Editorial: Clarity welcome on promo costs

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However inconvenient the change, package-goods marketers should give thanks that greater accounting clarity already has been forced on the treatment of the huge sums spent for trade allowances and consumer discounts. Previous practice allowed these marketers, in reporting revenue, to treat goods sold at a discount as if they were sold at full price. The costs of off-invoice allowances for retailers and coupons for consumers were treated as a marketing expense. While profits were accurately reported, the system gave an inflated picture of a marketer's true revenue.

The change has meant marketing executives have escaped being swept up in the white-hot scrutiny now directed at accounting practices. Since Dec. 15, new rules have required the costs of trade and consumer payments to be deducted from sales before revenue is reported. Today the issue is to embrace the new rule, and to use it for better decision making now that the impact of trade and consumer discounting can't be so easily masked.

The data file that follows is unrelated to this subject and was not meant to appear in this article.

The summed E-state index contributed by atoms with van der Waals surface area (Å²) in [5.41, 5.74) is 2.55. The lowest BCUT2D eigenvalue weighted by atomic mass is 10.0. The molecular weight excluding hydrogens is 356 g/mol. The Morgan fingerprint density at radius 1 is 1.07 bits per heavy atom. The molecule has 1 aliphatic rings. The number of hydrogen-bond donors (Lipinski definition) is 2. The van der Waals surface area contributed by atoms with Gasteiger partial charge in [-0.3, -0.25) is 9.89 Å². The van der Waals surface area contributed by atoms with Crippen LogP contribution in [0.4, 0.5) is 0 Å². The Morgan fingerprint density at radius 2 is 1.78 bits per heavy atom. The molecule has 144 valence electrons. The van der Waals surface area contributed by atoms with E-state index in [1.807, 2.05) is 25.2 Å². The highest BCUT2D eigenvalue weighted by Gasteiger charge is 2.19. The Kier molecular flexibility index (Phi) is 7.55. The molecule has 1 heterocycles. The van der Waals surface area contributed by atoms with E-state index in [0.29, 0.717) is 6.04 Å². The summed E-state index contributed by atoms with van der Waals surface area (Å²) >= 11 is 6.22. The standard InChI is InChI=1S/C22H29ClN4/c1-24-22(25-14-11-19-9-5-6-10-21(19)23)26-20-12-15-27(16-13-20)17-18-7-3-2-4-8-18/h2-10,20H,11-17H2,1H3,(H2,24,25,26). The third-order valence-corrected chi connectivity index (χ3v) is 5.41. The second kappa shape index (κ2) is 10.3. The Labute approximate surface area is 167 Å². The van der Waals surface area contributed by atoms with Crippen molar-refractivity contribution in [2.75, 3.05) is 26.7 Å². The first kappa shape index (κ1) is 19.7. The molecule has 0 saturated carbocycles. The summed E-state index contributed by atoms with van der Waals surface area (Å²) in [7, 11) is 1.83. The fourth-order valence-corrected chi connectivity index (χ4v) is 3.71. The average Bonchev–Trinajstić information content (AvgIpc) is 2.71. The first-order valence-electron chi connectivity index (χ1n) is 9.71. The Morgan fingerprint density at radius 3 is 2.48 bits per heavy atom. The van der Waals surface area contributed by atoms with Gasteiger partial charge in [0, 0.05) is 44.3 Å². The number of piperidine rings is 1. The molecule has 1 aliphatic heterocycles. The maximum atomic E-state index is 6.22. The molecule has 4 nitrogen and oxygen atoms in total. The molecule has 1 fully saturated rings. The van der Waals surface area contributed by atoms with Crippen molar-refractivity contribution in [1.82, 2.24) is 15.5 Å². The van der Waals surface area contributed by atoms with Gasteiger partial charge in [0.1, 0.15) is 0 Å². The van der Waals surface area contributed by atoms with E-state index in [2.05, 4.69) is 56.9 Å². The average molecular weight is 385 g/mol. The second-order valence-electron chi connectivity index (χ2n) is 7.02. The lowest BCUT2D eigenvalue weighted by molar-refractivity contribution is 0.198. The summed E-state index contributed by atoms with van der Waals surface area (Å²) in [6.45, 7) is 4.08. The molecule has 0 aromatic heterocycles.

There has been adequate time to weigh the new policy and the potential insights that the new rule will produce for marketing managers and their superiors. Northwestern University's Don Schultz and retail consultant Ron Lunde, writing in Ad Age last summer, warned marketers to get ready to "totally rethink" how sales promotion plans are designed and implemented because of the new accounting standard. Last week, Ad Age reported that research from Cannondale Associates predicts compliance with the new rules will cut reported net sales for package-goods companies on average by 8.5% this year.

That's not an easy pill to swallow for package-goods marketers that like to report steady year-after-year revenue growth. But it will be healthier in the long run for marketers to accurately weigh the costs and impact when deciding whether to spend money on brand building or spend money on price discounting.

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